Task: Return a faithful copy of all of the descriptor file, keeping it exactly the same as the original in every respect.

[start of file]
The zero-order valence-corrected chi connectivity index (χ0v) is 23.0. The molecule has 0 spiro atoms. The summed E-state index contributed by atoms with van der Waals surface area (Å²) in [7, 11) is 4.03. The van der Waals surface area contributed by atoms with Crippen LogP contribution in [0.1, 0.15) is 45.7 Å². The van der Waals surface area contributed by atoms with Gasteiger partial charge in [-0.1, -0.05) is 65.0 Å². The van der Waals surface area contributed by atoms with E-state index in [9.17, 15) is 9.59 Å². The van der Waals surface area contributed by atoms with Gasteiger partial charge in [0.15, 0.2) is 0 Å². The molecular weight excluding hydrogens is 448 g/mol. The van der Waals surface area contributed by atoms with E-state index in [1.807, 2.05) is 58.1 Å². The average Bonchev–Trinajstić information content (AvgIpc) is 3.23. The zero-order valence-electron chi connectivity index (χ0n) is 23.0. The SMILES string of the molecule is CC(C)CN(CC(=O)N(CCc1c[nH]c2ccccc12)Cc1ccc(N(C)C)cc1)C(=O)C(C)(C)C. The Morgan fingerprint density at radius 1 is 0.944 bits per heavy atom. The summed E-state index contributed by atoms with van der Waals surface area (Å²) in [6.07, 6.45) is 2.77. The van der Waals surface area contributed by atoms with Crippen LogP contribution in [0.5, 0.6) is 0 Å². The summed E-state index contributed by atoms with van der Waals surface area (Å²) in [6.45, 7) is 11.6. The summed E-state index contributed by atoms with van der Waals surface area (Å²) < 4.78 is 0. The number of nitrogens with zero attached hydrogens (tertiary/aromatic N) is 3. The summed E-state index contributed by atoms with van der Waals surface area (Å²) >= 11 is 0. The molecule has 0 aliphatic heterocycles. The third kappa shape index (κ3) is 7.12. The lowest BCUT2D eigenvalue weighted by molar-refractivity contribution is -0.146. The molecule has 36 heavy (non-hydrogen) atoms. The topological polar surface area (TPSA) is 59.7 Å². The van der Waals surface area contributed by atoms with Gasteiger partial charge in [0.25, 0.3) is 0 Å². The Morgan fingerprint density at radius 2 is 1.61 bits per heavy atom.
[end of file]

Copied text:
The zero-order valence-corrected chi connectivity index (χ0v) is 23.0. The molecule has 0 spiro atoms. The summed E-state index contributed by atoms with van der Waals surface area (Å²) in [7, 11) is 4.03. The van der Waals surface area contributed by atoms with Crippen LogP contribution in [0.1, 0.15) is 45.7 Å². The van der Waals surface area contributed by atoms with Gasteiger partial charge in [-0.1, -0.05) is 65.0 Å². The van der Waals surface area contributed by atoms with E-state index in [9.17, 15) is 9.59 Å². The van der Waals surface area contributed by atoms with Gasteiger partial charge in [0.15, 0.2) is 0 Å². The molecular weight excluding hydrogens is 448 g/mol. The van der Waals surface area contributed by atoms with E-state index in [1.807, 2.05) is 58.1 Å². The average Bonchev–Trinajstić information content (AvgIpc) is 3.23. The zero-order valence-electron chi connectivity index (χ0n) is 23.0. The SMILES string of the molecule is CC(C)CN(CC(=O)N(CCc1c[nH]c2ccccc12)Cc1ccc(N(C)C)cc1)C(=O)C(C)(C)C. The Morgan fingerprint density at radius 1 is 0.944 bits per heavy atom. The summed E-state index contributed by atoms with van der Waals surface area (Å²) in [6.07, 6.45) is 2.77. The van der Waals surface area contributed by atoms with Crippen LogP contribution in [0.5, 0.6) is 0 Å². The summed E-state index contributed by atoms with van der Waals surface area (Å²) in [6.45, 7) is 11.6. The summed E-state index contributed by atoms with van der Waals surface area (Å²) < 4.78 is 0. The number of nitrogens with zero attached hydrogens (tertiary/aromatic N) is 3. The summed E-state index contributed by atoms with van der Waals surface area (Å²) >= 11 is 0. The molecule has 0 aliphatic heterocycles. The third kappa shape index (κ3) is 7.12. The lowest BCUT2D eigenvalue weighted by molar-refractivity contribution is -0.146. The molecule has 36 heavy (non-hydrogen) atoms. The topological polar surface area (TPSA) is 59.7 Å². The van der Waals surface area contributed by atoms with Gasteiger partial charge in [0.25, 0.3) is 0 Å². The Morgan fingerprint density at radius 2 is 1.61 bits per heavy atom.